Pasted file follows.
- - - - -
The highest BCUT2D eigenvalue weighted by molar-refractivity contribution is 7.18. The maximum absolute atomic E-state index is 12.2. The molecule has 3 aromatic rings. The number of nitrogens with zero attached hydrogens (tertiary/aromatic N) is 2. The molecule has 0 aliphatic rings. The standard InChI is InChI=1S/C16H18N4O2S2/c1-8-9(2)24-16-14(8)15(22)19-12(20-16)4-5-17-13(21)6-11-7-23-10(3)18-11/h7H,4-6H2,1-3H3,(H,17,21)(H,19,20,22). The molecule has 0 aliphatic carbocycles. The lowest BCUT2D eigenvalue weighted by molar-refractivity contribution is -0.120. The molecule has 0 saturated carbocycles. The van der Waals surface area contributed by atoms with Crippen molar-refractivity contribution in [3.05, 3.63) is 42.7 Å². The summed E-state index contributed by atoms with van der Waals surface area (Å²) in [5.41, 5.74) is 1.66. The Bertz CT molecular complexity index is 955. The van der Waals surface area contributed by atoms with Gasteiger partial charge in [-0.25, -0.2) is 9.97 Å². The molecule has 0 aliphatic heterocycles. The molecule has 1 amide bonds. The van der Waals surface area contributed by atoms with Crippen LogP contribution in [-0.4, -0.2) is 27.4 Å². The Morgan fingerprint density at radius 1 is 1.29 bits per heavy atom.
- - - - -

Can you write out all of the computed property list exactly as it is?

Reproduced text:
The highest BCUT2D eigenvalue weighted by molar-refractivity contribution is 7.18. The maximum absolute atomic E-state index is 12.2. The molecule has 3 aromatic rings. The number of nitrogens with zero attached hydrogens (tertiary/aromatic N) is 2. The molecule has 0 aliphatic rings. The standard InChI is InChI=1S/C16H18N4O2S2/c1-8-9(2)24-16-14(8)15(22)19-12(20-16)4-5-17-13(21)6-11-7-23-10(3)18-11/h7H,4-6H2,1-3H3,(H,17,21)(H,19,20,22). The molecule has 0 aliphatic carbocycles. The lowest BCUT2D eigenvalue weighted by molar-refractivity contribution is -0.120. The molecule has 0 saturated carbocycles. The van der Waals surface area contributed by atoms with Crippen molar-refractivity contribution in [3.05, 3.63) is 42.7 Å². The summed E-state index contributed by atoms with van der Waals surface area (Å²) in [5.41, 5.74) is 1.66. The Bertz CT molecular complexity index is 955. The van der Waals surface area contributed by atoms with Gasteiger partial charge in [-0.25, -0.2) is 9.97 Å². The molecule has 0 aliphatic heterocycles. The molecule has 1 amide bonds. The van der Waals surface area contributed by atoms with Crippen LogP contribution in [-0.4, -0.2) is 27.4 Å². The Morgan fingerprint density at radius 1 is 1.29 bits per heavy atom.